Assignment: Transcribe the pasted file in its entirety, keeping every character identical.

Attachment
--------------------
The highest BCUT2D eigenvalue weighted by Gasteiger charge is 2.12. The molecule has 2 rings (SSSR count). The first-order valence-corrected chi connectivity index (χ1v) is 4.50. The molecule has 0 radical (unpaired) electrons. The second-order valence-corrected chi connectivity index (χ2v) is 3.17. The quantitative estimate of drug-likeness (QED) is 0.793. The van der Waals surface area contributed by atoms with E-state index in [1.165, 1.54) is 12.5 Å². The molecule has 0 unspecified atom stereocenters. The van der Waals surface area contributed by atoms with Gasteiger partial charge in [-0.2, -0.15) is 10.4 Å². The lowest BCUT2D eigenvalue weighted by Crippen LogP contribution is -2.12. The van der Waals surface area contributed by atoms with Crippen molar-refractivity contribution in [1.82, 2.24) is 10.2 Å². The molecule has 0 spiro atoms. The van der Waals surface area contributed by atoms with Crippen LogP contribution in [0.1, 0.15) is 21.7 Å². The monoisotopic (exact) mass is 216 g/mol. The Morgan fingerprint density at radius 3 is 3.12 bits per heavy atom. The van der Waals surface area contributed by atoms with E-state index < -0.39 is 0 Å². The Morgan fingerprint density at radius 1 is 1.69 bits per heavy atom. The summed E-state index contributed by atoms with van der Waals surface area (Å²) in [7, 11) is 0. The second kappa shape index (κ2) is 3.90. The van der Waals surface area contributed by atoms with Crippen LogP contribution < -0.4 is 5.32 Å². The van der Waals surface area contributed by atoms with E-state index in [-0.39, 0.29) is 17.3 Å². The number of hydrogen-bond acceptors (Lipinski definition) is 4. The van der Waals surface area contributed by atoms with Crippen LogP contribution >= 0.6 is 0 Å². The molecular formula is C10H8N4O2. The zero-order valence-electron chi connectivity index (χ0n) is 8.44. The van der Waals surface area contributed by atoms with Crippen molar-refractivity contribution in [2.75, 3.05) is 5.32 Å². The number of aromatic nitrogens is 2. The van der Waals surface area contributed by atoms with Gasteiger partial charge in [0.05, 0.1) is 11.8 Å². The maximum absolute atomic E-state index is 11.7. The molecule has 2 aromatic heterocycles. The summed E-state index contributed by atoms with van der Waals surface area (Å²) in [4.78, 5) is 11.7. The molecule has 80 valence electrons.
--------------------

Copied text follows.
The highest BCUT2D eigenvalue weighted by Gasteiger charge is 2.12. The molecule has 2 rings (SSSR count). The first-order valence-corrected chi connectivity index (χ1v) is 4.50. The molecule has 0 radical (unpaired) electrons. The second-order valence-corrected chi connectivity index (χ2v) is 3.17. The quantitative estimate of drug-likeness (QED) is 0.793. The van der Waals surface area contributed by atoms with E-state index in [1.165, 1.54) is 12.5 Å². The molecule has 0 unspecified atom stereocenters. The van der Waals surface area contributed by atoms with Gasteiger partial charge in [-0.2, -0.15) is 10.4 Å². The lowest BCUT2D eigenvalue weighted by Crippen LogP contribution is -2.12. The van der Waals surface area contributed by atoms with Crippen molar-refractivity contribution in [1.82, 2.24) is 10.2 Å². The molecule has 0 spiro atoms. The van der Waals surface area contributed by atoms with Crippen LogP contribution in [0.1, 0.15) is 21.7 Å². The monoisotopic (exact) mass is 216 g/mol. The Morgan fingerprint density at radius 3 is 3.12 bits per heavy atom. The van der Waals surface area contributed by atoms with E-state index < -0.39 is 0 Å². The Morgan fingerprint density at radius 1 is 1.69 bits per heavy atom. The summed E-state index contributed by atoms with van der Waals surface area (Å²) in [7, 11) is 0. The second kappa shape index (κ2) is 3.90. The van der Waals surface area contributed by atoms with Crippen LogP contribution < -0.4 is 5.32 Å². The van der Waals surface area contributed by atoms with E-state index in [-0.39, 0.29) is 17.3 Å². The number of hydrogen-bond acceptors (Lipinski definition) is 4. The van der Waals surface area contributed by atoms with Crippen LogP contribution >= 0.6 is 0 Å². The molecular formula is C10H8N4O2. The zero-order valence-electron chi connectivity index (χ0n) is 8.44. The van der Waals surface area contributed by atoms with Crippen molar-refractivity contribution in [2.75, 3.05) is 5.32 Å². The number of aromatic nitrogens is 2. The van der Waals surface area contributed by atoms with Gasteiger partial charge in [0.05, 0.1) is 11.8 Å². The maximum absolute atomic E-state index is 11.7. The molecule has 2 aromatic heterocycles. The summed E-state index contributed by atoms with van der Waals surface area (Å²) in [4.78, 5) is 11.7. The molecule has 80 valence electrons.